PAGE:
Breastfeeding is a natural, beautiful, and beneficial process for both mother and baby, but it can be a surprisingly complicated topic. This year for World Breastfeeding Week, we decided to share the benefits of breastfeeding and start a conversation about the role the United States could take to make breastfeeding more commonplace and accessible to support women’s health.
Breast milk is unlike any other food in that it is a living fluid that can adapt to changes in the baby’s health and compensate with extra white blood cells and antibodies to fight off illness; it is specifically made to tune your body to the health of your baby with tailor-made nutrition. The World Health Organization recommends solely breastfeeding babies for a minimum of 6 months before weaning and introducing other foods to supplement breast milk, but weaning ages vary by country and culture. Breastfeeding is amazing in so many ways and has been shown to have benefits for both mother and baby in the short and long run.
Benefits for the baby:
- Breast milk coats the gut provides good bacteria to protect the baby from illnesses
- Reduces the risk of diabetes later on in life
- Intenses the bond between the mother and child through skin-to-skin contact
- Reduces the risk of asthma and allergic disorders
- Lower risk of childhood leukemia
Benefits for the mother:
- Breastfeeding can help the mother in balancing her hormones post-pregnancy
- Helps to shed pregnancy weight
- Reduces the risk of getting uterine and breast cancer
Despite the universal historically-proven evidence in support of breastfeeding, the choice to breast feed is not as accessible to everyone as it may seem. Whether for personal health restrictions, societal pressures, or personal preferences, it’s a woman’s choice whether or not they choose to breastfeed their babies. When compared to other high-income countries, the United States has some of the lowest rates of breastfeeding. So why does the United States lag so far behind?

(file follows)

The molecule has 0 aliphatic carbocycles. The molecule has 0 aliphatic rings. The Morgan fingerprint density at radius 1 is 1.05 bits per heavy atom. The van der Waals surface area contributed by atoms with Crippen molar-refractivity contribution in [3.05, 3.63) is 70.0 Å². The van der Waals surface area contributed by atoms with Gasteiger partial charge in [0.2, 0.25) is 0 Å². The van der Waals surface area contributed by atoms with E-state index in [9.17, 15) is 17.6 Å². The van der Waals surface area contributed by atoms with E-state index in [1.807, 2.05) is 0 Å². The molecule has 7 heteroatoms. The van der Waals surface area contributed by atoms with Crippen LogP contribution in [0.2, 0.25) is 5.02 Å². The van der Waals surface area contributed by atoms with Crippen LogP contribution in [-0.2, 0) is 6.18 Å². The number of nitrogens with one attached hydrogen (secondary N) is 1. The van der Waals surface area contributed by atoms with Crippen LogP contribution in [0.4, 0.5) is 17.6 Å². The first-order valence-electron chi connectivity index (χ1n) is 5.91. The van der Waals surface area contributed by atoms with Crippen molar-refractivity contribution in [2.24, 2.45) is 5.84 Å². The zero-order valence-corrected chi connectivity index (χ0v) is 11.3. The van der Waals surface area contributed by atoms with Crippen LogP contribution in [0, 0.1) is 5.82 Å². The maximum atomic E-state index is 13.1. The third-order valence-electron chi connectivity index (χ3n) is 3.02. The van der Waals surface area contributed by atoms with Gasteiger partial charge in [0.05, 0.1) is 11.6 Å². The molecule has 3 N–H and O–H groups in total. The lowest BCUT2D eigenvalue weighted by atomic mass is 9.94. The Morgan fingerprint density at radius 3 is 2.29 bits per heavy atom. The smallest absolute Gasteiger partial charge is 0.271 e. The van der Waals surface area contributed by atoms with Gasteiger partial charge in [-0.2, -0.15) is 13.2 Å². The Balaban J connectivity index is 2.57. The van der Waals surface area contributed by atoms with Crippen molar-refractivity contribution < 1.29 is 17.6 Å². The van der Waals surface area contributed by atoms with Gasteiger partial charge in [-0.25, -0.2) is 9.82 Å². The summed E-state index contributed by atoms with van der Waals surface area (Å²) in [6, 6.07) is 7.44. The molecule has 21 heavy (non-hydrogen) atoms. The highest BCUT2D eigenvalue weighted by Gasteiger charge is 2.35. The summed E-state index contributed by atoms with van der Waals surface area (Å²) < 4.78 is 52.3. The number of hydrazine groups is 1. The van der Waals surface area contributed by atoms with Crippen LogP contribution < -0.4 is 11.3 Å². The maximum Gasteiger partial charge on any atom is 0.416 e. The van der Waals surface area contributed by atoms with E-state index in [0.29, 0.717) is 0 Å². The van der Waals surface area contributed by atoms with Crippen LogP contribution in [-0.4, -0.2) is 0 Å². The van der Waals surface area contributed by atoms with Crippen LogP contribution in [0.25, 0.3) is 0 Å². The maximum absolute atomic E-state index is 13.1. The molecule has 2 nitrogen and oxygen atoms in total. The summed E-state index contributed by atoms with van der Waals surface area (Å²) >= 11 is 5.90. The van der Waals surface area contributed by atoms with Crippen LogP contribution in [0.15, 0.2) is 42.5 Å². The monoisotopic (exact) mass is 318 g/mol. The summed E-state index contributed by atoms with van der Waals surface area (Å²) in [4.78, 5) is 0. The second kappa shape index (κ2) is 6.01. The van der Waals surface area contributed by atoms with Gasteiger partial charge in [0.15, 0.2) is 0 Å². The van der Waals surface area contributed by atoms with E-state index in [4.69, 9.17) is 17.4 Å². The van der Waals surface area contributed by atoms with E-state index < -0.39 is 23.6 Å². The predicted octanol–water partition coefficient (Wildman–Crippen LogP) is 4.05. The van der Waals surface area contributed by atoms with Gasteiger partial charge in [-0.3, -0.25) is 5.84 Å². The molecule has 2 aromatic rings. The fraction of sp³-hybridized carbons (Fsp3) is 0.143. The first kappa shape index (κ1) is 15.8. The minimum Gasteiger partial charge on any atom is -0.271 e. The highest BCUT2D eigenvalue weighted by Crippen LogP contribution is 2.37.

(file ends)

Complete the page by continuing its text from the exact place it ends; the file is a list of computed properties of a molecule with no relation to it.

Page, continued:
Breastfeeding can be a demanding job, both on the body and in time. Between the well-known benefits of breastfeeding and the “recent” cultural push to normalize it, it’s clear that many American women choose not to breastfeed because they don’t have the support they need in order to do so. Currently, the United States offers absolutely no country-wide paid maternity leave. Mothers are able to take up to 12 weeks of unpaid maternity leave, but the average woman ends up taking around 10. Compare this to Sweden who leads the way with 56 weeks of paid maternity leave. How often and for how long your baby needs to be breastfed varies, but within their first months, most babies need 2 to 4 hours of feeding time each day. If a new mother wants to return to work and continue breastfeeding, this often means she will have to breast pump throughout the day to provide milk for her baby.
Modern office workplaces may provide breast feeding closets in which mothers can use breast pumps to continue their breast feeding plans. However, mothers that don’t work in offices or are not given enough time for breast pumping breaks do not have this option. Lack of a nationally mandated paid maternity leave and support for mothers returning for work could potentially lead to negative long-term health consequences for both mothers and children. Other wealthy countries have proven that you can make breastfeeding and maternal care commonplace, but the United States is only catching up on a company-by-company basis rather than on a national scale.